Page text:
However, after I sat down and caught my breath, I was able to pull it all together to be there for my wife.
(Needless to say, I will never again look down upon guys who actually do pass out in the delivery room.)
When the big moment arrived with that final push (4:26am), I had the privilege of welcoming our son into this world by being the first person to say his name:
Prior to that moment, my wife and I did not know whether we were having a boy or a girl.
(an intentional decision on our part)
It was such a joy to hold Joshua for the first time.
During that precious moment, I took the opportunity to verbally affirm to him that I will always be in his corner and by his side.
Thats a commitment that is sealed in my heart, just like the one I made to my first son Caleb and the vows that I made to my wife on our wedding day.
I have great hope for my children and believe that God has big plans for their lives.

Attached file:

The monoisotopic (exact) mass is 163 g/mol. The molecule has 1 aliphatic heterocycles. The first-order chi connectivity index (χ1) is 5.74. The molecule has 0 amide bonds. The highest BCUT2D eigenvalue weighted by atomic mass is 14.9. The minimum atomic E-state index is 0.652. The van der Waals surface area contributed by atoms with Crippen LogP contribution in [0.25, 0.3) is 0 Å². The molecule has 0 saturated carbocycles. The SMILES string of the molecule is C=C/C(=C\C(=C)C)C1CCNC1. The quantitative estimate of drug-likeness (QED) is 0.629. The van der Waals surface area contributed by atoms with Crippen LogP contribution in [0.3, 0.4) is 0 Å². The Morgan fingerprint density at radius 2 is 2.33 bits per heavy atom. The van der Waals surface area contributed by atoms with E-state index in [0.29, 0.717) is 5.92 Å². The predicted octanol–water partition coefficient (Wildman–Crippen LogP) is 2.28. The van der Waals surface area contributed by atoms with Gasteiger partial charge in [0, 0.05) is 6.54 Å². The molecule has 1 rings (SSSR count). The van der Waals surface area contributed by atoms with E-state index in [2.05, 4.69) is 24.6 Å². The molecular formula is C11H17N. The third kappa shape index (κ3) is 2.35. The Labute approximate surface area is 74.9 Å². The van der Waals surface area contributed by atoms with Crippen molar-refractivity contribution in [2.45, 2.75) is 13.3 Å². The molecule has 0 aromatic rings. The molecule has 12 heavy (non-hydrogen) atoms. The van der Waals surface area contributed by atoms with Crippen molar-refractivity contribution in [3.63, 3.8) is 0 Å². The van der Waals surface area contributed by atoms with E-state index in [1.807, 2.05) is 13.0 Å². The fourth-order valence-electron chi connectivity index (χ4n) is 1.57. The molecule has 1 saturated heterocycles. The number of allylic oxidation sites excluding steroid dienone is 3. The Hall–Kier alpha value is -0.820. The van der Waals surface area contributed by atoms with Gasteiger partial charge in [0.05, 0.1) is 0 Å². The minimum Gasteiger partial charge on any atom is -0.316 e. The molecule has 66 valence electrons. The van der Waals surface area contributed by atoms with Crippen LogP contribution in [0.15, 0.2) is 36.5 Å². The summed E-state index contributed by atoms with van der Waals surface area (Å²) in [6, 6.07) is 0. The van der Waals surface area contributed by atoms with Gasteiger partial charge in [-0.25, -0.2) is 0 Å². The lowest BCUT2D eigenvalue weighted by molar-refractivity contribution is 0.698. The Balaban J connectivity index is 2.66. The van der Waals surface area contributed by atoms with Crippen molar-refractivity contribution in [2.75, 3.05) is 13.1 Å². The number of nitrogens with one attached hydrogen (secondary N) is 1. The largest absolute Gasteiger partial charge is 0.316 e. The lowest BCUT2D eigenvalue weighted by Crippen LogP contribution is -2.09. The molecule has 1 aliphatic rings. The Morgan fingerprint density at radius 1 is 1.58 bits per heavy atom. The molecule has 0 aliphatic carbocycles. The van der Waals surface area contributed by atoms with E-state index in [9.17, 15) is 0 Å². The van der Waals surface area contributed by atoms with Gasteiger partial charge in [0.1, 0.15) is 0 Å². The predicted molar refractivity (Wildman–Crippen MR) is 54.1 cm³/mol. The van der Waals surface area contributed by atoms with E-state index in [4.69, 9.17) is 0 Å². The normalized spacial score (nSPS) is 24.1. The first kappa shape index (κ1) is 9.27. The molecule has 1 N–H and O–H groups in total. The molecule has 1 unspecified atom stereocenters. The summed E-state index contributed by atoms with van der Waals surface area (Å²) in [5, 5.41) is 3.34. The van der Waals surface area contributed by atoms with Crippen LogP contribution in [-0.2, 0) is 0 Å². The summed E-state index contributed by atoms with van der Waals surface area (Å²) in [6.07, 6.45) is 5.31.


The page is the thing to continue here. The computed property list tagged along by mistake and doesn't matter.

As their father, I believe it is my responsibility to see this belief and desire become a reality.
And that is not something that I take lightly
Now that Im back at work after two weeks of paternity leave, my commitment to the National Fatherhood Initiatives (NFIs) work is as strong as ever.
My passion for NFI is fueled by my desire to see more and more fathers throughout the country make lifelong commitments to their children
While seeing this type of societal change can at times be an uphill battle, its a mountain worth climbing
Mike and his son, Joshua.
Last night I watched the premiere of the new ABC show, "Find My Family." The show helps people find family members that they have lost contact with, such as adopted children, biological fathers, sisters, etc.
Last night's episode was about a couple who wanted to find their first daughter, who they had given up for adoption when they were teenagers. She is now 29-years-old and the parents had been searching for her for the last 9 years. They were reunited with her at the end of the show.
I grew up with my own two parents, so I don't know what it is like to know that you have close biological relatives out there somewhere that you have never met. But the truth that emerged from the tear-filled show last night is that biology matters.